A local filmmaker has teamed up with community groups to produce a documentary featuring tragic stories, told from multiple perspectives, about an immigrant detention facility in Aurora.
The film, titled “The Facility” and premiering online Friday, spotlights current and former detainees, living on the inside, and family members and advocates, fighting for their release on the outside.
A trailer for the short documentary presents detainees and family members describing abuse at the facility.
“I have been in the United States since the age of five,” says a man, identified as a former detainee, in the trailer. “I ended up being inside the detention facility for 11 months… The Lieutenant I talked to said that she was just doing her job, and I should have just gotten out of her way.”
The documentary has its roots in director Jeremy Flood’s experience living in a protest encampment near the detention center.
“I was asked to do a short piece on one of the family members,” Flood told the Colorado Times Recorder. “I was so moved that I decided to start living at the encampment. And the film came from that experience.”
Flood called the detention center a “machine that turns human bodies into profit at the expense of people of color.” The more detainees in the facility, the more money the private operator makes, said Flood, who described himself as a person of color.
The GEO Group contracts with the U.S. Immigration and Customs Enforcement (ICE) to run an immigration detention facility in Aurora.
The detention center, which houses 1,500 people, has faced serious criticism from both government and outside entities. The ACLU documented last year that two detainees died at the facility due to medical neglect. The report entitled “Cashing in on Cruelty,” recommended, among other things, that cities and counties ensure that detainees have access to legal representation, which they don’t have currently.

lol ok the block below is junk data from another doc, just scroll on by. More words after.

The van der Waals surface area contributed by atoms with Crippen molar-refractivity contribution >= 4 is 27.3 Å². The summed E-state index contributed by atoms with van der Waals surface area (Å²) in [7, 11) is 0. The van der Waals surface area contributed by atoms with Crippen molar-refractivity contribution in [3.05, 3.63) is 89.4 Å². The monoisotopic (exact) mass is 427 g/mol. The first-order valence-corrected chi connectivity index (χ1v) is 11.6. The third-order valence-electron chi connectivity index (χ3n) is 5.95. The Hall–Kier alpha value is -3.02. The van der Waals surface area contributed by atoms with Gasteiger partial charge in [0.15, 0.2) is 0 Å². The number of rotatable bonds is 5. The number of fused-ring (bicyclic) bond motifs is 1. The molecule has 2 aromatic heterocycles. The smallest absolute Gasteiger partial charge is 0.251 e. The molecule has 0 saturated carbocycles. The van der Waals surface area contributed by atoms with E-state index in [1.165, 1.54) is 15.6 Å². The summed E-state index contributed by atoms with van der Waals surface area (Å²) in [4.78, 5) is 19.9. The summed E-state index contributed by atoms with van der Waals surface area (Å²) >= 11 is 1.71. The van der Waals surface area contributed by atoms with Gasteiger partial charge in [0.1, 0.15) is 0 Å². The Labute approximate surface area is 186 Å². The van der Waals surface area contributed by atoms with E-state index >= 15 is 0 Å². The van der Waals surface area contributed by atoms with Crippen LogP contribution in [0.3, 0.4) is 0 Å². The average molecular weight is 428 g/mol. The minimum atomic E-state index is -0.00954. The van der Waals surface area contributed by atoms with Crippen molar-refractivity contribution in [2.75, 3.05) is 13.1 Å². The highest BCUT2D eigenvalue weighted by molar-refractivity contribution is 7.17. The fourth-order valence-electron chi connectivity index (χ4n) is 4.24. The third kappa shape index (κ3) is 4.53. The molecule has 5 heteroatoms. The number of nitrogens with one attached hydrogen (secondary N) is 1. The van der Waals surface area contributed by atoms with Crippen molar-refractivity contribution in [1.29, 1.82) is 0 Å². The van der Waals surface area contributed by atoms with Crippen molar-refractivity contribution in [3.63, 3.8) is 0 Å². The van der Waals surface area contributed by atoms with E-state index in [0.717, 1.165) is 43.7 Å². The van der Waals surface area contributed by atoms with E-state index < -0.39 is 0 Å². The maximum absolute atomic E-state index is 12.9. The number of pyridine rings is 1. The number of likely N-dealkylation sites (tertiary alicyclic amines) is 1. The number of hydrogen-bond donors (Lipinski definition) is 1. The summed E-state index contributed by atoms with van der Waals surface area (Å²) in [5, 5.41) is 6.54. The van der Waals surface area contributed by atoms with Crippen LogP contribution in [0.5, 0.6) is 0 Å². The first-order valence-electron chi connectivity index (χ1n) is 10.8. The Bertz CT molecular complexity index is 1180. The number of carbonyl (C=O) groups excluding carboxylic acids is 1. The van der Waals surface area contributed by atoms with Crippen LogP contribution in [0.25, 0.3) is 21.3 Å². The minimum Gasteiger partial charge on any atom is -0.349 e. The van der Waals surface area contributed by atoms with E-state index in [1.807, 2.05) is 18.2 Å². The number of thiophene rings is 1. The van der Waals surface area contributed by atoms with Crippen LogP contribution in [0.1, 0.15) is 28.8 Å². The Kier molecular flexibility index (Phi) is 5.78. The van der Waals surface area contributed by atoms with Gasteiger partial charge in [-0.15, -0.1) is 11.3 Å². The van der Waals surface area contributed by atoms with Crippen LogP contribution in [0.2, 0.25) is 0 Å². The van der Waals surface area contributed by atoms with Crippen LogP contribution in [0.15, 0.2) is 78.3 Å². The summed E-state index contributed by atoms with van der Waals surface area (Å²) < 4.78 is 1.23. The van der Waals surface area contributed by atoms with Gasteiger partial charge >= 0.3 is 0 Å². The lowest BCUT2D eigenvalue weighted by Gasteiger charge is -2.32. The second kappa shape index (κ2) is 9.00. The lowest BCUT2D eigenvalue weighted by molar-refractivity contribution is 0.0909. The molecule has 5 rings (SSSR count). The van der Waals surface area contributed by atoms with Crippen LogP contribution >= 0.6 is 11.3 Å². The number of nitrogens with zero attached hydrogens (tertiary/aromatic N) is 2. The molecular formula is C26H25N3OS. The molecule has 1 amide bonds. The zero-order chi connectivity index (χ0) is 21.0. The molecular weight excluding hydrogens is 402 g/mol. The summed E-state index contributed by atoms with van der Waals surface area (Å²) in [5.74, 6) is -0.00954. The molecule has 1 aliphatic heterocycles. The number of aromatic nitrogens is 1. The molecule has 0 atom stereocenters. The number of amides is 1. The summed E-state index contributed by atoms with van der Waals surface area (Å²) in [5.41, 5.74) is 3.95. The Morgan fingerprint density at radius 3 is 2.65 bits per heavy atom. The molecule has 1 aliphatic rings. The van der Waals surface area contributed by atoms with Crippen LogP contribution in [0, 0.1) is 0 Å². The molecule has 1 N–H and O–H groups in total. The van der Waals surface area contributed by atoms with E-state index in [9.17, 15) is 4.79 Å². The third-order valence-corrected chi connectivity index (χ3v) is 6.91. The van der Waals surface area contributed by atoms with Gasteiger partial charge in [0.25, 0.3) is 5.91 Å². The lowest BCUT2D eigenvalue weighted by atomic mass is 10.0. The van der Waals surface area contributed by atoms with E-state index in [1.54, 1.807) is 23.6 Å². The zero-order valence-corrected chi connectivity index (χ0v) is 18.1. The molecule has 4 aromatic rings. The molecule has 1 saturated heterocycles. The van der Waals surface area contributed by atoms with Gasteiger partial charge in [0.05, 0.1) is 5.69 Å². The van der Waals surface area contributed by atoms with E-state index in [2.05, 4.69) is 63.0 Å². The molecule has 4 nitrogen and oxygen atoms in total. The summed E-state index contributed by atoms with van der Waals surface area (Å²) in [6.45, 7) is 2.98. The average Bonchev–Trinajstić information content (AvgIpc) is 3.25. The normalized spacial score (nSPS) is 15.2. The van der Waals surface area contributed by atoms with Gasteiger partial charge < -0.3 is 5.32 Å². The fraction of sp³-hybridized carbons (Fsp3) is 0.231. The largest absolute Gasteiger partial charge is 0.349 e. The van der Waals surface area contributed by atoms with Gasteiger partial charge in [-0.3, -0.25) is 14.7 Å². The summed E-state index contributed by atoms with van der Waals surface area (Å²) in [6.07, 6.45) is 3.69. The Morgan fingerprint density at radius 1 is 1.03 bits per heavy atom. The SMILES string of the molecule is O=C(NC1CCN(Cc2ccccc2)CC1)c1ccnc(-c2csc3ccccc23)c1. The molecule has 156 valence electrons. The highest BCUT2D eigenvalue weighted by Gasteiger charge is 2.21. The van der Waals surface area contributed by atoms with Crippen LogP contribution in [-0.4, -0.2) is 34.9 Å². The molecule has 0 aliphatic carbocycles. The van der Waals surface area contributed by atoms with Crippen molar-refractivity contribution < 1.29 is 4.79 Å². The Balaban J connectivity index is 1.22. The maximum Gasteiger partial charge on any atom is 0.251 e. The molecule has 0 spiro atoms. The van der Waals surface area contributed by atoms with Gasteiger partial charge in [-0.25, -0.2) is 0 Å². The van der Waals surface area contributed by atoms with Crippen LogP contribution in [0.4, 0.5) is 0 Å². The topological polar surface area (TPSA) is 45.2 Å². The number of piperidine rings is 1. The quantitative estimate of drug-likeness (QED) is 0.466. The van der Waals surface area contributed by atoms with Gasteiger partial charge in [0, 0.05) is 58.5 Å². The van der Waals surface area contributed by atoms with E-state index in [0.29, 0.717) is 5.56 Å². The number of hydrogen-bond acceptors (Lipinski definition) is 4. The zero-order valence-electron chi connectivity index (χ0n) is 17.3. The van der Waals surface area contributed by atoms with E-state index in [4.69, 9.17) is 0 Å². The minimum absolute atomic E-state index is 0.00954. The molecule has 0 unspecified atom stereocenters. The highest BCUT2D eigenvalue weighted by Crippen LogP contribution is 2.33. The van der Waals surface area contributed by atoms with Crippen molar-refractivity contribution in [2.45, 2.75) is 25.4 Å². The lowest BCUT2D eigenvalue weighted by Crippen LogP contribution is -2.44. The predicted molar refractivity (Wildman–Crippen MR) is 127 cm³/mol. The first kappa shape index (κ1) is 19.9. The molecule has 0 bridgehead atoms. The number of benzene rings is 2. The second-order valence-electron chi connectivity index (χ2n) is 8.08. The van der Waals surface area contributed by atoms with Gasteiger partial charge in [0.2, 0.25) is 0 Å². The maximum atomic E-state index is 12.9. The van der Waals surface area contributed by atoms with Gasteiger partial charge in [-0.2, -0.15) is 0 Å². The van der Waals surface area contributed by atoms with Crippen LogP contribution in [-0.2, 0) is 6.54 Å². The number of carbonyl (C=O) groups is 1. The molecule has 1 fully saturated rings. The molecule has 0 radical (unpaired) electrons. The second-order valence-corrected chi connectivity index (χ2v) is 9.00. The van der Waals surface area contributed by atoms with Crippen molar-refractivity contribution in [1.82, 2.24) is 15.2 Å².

“U.S. Immigration and Customs Enforcement (ICE) enforces the nation’s immigration laws in a fair and effective manner and holds our employees to the highest standards of professional responsibility,” said Alethea Smock, Public Affairs Officer, U.S. Immigration and Customs Enforcement in a statement to the Colorado Times Recorder. “As we carry out our mission, the safety of our staff and those in our custody is our highest priority. ICE is firmly committed to carrying out the agency’s sworn duty to enforce federal law as passed by Congress professionally, consistently, and in full compliance with agency policies.
“ICE was not approached by the director of the documentary and has not confirmed any of the allegations made by the people interviewed. Unsubstantiated allegations are irresponsible and should be treated with the greatest of skepticism.”
Flood says he focused on stories because ICE lacks transparency.
“If ICE prioritized safety and professionalism, Kamyar Samini would still be alive,” he said. “The lack of transparency ICE fosters and encourages in its detention centers means that our only window is through the stories and testimonies of those who survive them.”
Friday’s screening of the documentary will be followed by a panel discussion, and question-and-answer session, with the film’s director, Jeremy Flood, and community advocates and people featured in the film, including Raul Medina Perez, COPA, community organizer who was formerly detained at GEO; Kesha Davalos Grijalva, immigrant rights advocate whose husband is detained at GEO; Keinada Andereas, Colorado student who was formerly detained at GEO; Hans Meyer, The Meyer Law Office, lead attorney; and Denise Maes, ACLU of Colorado, public policy director.
Registration is required for the free online screening of the film on Friday, Dec. 18.
Flood hopes to host screenings for other interested groups in the future.
UPDATE: This post was updated on the same day of publication with a statement from ICE and a response to those comments from Flood.